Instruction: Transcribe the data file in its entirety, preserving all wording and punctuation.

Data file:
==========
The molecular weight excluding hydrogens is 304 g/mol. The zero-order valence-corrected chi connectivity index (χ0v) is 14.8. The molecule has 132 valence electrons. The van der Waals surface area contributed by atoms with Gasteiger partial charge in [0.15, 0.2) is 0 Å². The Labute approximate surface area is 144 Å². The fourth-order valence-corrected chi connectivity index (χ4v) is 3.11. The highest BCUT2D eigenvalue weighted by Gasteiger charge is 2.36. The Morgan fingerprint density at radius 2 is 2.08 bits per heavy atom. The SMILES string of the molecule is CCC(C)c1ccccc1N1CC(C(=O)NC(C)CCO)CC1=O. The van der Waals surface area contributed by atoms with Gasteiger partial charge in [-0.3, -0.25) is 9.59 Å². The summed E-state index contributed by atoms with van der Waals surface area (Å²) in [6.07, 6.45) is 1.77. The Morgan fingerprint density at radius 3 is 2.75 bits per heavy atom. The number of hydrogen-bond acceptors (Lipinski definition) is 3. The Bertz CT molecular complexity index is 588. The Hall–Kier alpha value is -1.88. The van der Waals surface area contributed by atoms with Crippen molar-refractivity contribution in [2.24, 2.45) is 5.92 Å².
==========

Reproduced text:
The molecular weight excluding hydrogens is 304 g/mol. The zero-order valence-corrected chi connectivity index (χ0v) is 14.8. The molecule has 132 valence electrons. The van der Waals surface area contributed by atoms with Gasteiger partial charge in [0.15, 0.2) is 0 Å². The Labute approximate surface area is 144 Å². The fourth-order valence-corrected chi connectivity index (χ4v) is 3.11. The highest BCUT2D eigenvalue weighted by Gasteiger charge is 2.36. The Morgan fingerprint density at radius 2 is 2.08 bits per heavy atom. The SMILES string of the molecule is CCC(C)c1ccccc1N1CC(C(=O)NC(C)CCO)CC1=O. The van der Waals surface area contributed by atoms with Gasteiger partial charge in [-0.3, -0.25) is 9.59 Å². The summed E-state index contributed by atoms with van der Waals surface area (Å²) in [6.07, 6.45) is 1.77. The Morgan fingerprint density at radius 3 is 2.75 bits per heavy atom. The number of hydrogen-bond acceptors (Lipinski definition) is 3. The Bertz CT molecular complexity index is 588. The Hall–Kier alpha value is -1.88. The van der Waals surface area contributed by atoms with Crippen molar-refractivity contribution in [2.24, 2.45) is 5.92 Å².